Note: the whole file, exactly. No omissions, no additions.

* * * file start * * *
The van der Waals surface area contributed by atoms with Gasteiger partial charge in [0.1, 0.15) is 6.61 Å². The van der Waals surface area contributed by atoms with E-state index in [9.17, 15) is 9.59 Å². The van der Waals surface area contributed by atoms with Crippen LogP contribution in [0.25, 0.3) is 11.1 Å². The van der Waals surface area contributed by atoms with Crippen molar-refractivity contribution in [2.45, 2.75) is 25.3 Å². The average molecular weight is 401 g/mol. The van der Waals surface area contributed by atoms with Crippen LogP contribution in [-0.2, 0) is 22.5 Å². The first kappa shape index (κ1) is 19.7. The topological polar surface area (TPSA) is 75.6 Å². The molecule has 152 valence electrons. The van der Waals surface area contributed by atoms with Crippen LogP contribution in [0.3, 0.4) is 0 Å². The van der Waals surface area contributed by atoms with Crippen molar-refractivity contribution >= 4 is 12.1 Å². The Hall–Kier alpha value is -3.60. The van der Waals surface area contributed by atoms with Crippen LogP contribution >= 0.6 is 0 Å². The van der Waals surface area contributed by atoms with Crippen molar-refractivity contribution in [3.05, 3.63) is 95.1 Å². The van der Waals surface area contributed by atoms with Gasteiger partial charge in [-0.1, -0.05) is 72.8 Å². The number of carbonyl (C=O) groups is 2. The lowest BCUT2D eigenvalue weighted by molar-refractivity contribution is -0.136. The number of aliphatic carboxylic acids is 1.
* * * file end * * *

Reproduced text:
The van der Waals surface area contributed by atoms with Gasteiger partial charge in [0.1, 0.15) is 6.61 Å². The van der Waals surface area contributed by atoms with E-state index in [9.17, 15) is 9.59 Å². The van der Waals surface area contributed by atoms with Crippen LogP contribution in [0.25, 0.3) is 11.1 Å². The van der Waals surface area contributed by atoms with Crippen molar-refractivity contribution in [2.45, 2.75) is 25.3 Å². The average molecular weight is 401 g/mol. The van der Waals surface area contributed by atoms with Crippen LogP contribution in [-0.2, 0) is 22.5 Å². The first kappa shape index (κ1) is 19.7. The topological polar surface area (TPSA) is 75.6 Å². The molecule has 152 valence electrons. The van der Waals surface area contributed by atoms with Crippen LogP contribution in [0.3, 0.4) is 0 Å². The van der Waals surface area contributed by atoms with Crippen molar-refractivity contribution >= 4 is 12.1 Å². The Hall–Kier alpha value is -3.60. The van der Waals surface area contributed by atoms with Crippen LogP contribution >= 0.6 is 0 Å². The van der Waals surface area contributed by atoms with Crippen molar-refractivity contribution in [3.05, 3.63) is 95.1 Å². The van der Waals surface area contributed by atoms with Gasteiger partial charge in [-0.1, -0.05) is 72.8 Å². The number of carbonyl (C=O) groups is 2. The lowest BCUT2D eigenvalue weighted by molar-refractivity contribution is -0.136. The number of aliphatic carboxylic acids is 1.